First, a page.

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What is the Price Return?

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  • Written By: Mary McMahon
  • Edited By: Kristen Osborne
  • Last Modified Date: 08 November 2016
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The price return is a determination of the capital gain on an investment, the appreciation caused by a rise in market value. Price returns do not account for interest, dividends, and other earnings an investment may be able to generate. As such, they provide an incomplete picture of the return on investment, and people should take this into account when evaluating statistics about investment returns. It is important to pay attention to the metric analysts use to understand the meaning of their data.

In a total return, the price return is considered, along with gains like interest income, providing a complete overview of how much the investment appreciates within a given time period. This overview is often more helpful for investors. Stock indexes and other investments may provide growth quotes in terms of price return only. This can make it hard to compare the performance of a stock portfolio with an index. Presumably, the portfolio will always grow more than the price return on the index, as it appreciates and experiences growth from interest and dividends.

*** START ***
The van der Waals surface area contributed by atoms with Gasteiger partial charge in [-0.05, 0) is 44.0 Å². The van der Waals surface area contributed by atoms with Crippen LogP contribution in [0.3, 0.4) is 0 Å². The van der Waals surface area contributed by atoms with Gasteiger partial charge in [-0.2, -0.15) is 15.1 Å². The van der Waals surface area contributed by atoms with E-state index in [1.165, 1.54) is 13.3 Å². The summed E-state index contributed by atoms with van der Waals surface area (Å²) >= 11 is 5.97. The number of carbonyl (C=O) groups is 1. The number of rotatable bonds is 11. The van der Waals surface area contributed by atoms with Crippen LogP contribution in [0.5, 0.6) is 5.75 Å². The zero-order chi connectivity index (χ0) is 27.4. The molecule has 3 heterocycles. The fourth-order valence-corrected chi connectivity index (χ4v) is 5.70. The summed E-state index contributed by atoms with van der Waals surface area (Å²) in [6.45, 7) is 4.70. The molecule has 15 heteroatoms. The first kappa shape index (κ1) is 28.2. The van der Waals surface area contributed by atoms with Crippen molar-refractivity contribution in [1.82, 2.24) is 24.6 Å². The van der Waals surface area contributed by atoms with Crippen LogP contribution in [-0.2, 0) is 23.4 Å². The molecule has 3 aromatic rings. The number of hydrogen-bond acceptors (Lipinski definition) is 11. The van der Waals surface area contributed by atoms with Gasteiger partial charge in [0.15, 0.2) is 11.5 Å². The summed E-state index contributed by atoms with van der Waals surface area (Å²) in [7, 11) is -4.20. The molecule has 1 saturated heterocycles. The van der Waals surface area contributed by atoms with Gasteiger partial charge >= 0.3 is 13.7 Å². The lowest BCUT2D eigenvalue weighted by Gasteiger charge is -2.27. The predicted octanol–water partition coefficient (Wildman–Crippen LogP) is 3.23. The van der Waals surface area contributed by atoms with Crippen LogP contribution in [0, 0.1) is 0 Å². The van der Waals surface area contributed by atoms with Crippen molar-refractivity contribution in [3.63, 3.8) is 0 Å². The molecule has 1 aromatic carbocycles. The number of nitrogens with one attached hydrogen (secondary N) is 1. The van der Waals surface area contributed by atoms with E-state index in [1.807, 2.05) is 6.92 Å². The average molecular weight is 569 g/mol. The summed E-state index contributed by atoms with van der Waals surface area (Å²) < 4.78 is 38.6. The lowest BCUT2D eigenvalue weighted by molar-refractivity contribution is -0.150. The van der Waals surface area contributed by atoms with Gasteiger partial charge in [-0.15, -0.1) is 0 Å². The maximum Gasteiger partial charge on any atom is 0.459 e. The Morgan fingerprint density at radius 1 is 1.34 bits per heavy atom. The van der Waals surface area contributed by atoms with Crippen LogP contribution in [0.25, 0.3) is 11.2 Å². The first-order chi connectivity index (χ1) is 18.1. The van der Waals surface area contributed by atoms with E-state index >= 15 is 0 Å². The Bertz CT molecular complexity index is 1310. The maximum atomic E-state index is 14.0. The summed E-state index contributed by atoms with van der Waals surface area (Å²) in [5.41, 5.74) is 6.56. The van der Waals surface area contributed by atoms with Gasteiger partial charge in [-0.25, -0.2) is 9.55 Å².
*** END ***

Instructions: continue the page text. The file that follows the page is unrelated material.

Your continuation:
Separating out appreciation from earnings can be valuable in some circumstances. Capital appreciation is only useful if the investment can be liquidated to access the money. A stock portfolio might have a very high price return, but the stocks could be difficult to sell, making the investment less liquid. Interest and dividend income represents immediate return on the investment, available in liquid form for instant access.

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For tax purposes, it can also be important to differentiate between price return and other kinds of returns. People are required to pay taxes on appreciation, but only when assets sell. A person could hold a portfolio with a large price return without paying taxes on it as long as the assets are not sold. Conversely, earnings of interest, dividends, and so forth must be reported on a tax return and are immediately taxable. People planning for taxes may think about these issues when developing an appropriate mixture of investments.

When people see returns quoted for portfolios, indexes, and other types of investments, they should check to see what kind of return is under discussion. Total returns and price returns are very different and may skew perception of the investment if people do not understand which is being used. An analyst, broker, or financial adviser should be able to explain how returns are calculated and estimated so an investor can make an informed decision about what to buy.

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